The rains seem to be finally over, although one can’t really tell. People in Chennai and its suburbs will remember Cyclone Nisha for a long, long time to come. For all the assurances given by the state administration that storm-water drains had been laid and flooding would be minimal, Chennai lay battered and bruised at the end of it all. Several roads, streets and by-lanes now have potholes and it’s a nightmare travelling on them. Floodwaters entered many, many homes and residents – poor middle class and rich – had a trying time baling out water and cleaning their homes. People living in ground-floor flats are now looking at moving to first floors. So bad was their experience.
The weather has changed so much over the past few years. There is hardly anymore the winter season here when you get to see clear blue skies and an eagle or two flying high above. Well, those were the days.
While people in the city have quickly got over the flood trauma, many in the suburbs, in Tambaram and elsewhere, are still awaiting flood relief. It is the same story every year. An elderly gentleman told me that he has been seeing this happen for decades, only the scale of loss and damage changes every year.
So, what answers does the government have? The state administration is trying its best, of course, or so it seems. But surely, there must be something drastically wrong with our planning and implementation. Roads, for example. Why do they have to be repeatedly dug and coated with tar? Why can’t we have concrete roads, like in most parts of Mumbai or Delhi? It’s because construction has become a moneymaking racket – there are hundreds and thousands all over the country eager for the spoils.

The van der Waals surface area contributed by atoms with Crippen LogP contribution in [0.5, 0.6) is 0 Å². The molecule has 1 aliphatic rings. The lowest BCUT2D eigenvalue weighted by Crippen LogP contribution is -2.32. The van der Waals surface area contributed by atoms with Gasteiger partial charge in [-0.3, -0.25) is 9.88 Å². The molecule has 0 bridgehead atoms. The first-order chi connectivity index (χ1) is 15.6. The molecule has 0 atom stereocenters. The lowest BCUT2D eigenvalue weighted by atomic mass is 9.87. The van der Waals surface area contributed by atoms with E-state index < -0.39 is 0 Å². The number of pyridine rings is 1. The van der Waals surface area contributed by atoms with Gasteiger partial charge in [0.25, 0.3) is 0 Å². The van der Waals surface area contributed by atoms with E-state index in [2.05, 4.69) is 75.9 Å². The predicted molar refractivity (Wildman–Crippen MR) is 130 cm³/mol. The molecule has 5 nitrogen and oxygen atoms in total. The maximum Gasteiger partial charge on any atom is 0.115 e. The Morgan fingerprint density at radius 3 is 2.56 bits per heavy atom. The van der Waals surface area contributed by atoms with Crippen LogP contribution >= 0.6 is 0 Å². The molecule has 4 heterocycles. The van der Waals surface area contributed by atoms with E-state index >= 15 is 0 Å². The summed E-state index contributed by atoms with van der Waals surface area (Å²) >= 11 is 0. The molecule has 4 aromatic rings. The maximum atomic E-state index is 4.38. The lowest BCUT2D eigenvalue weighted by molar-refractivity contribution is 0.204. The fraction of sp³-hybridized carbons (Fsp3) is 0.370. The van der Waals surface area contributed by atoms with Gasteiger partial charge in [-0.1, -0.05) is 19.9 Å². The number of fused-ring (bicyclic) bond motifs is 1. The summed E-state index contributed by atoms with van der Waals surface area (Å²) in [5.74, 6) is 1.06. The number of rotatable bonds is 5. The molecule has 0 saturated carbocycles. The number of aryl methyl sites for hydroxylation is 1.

And who is to show the light at the end of the tunnel? The common man. But where is he in the midst of all this? Doesn’t he have the time? Does he care as much for his country, state or city as he professes? If he or she does, why don’t they come out and try and do something? Each in his or her own way. A writer writing about the trauma of floodwaters entering homes, a painter highlighting the lack of a proper meal on canvas, or a singer singing aloud the agony of a people. Where is that spirit of the 1930s and 1940s? Where is that unity? Can we still show the world that we can achieve (we did achieve Independence, didn’t we?)? That we have what it takes to make India a developed country in the next decade?